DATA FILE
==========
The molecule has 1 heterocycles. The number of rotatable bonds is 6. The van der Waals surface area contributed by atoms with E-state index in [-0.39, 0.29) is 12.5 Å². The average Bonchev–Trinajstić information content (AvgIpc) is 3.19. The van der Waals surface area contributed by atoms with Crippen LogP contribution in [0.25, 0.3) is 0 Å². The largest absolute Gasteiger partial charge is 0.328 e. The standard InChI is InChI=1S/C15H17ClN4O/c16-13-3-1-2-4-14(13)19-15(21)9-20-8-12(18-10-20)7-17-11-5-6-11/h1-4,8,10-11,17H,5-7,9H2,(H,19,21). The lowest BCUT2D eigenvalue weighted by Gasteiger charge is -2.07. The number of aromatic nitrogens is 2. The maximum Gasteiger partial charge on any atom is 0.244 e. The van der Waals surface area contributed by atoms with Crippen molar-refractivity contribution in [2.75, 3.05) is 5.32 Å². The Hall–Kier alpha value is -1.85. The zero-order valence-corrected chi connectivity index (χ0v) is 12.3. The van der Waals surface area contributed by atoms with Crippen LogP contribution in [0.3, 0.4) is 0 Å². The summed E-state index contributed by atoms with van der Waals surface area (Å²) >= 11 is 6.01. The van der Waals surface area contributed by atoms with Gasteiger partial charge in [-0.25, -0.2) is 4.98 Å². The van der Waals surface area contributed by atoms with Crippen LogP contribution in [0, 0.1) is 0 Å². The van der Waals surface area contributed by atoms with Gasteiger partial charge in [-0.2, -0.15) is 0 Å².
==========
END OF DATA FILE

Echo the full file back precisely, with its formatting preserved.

The molecule has 1 heterocycles. The number of rotatable bonds is 6. The van der Waals surface area contributed by atoms with E-state index in [-0.39, 0.29) is 12.5 Å². The average Bonchev–Trinajstić information content (AvgIpc) is 3.19. The van der Waals surface area contributed by atoms with Crippen LogP contribution in [0.25, 0.3) is 0 Å². The largest absolute Gasteiger partial charge is 0.328 e. The standard InChI is InChI=1S/C15H17ClN4O/c16-13-3-1-2-4-14(13)19-15(21)9-20-8-12(18-10-20)7-17-11-5-6-11/h1-4,8,10-11,17H,5-7,9H2,(H,19,21). The lowest BCUT2D eigenvalue weighted by Gasteiger charge is -2.07. The number of aromatic nitrogens is 2. The maximum Gasteiger partial charge on any atom is 0.244 e. The van der Waals surface area contributed by atoms with Crippen molar-refractivity contribution in [2.75, 3.05) is 5.32 Å². The Hall–Kier alpha value is -1.85. The zero-order valence-corrected chi connectivity index (χ0v) is 12.3. The van der Waals surface area contributed by atoms with Crippen LogP contribution in [0.3, 0.4) is 0 Å². The summed E-state index contributed by atoms with van der Waals surface area (Å²) >= 11 is 6.01. The van der Waals surface area contributed by atoms with Gasteiger partial charge in [-0.25, -0.2) is 4.98 Å². The van der Waals surface area contributed by atoms with Crippen LogP contribution in [0, 0.1) is 0 Å². The van der Waals surface area contributed by atoms with Gasteiger partial charge in [-0.2, -0.15) is 0 Å².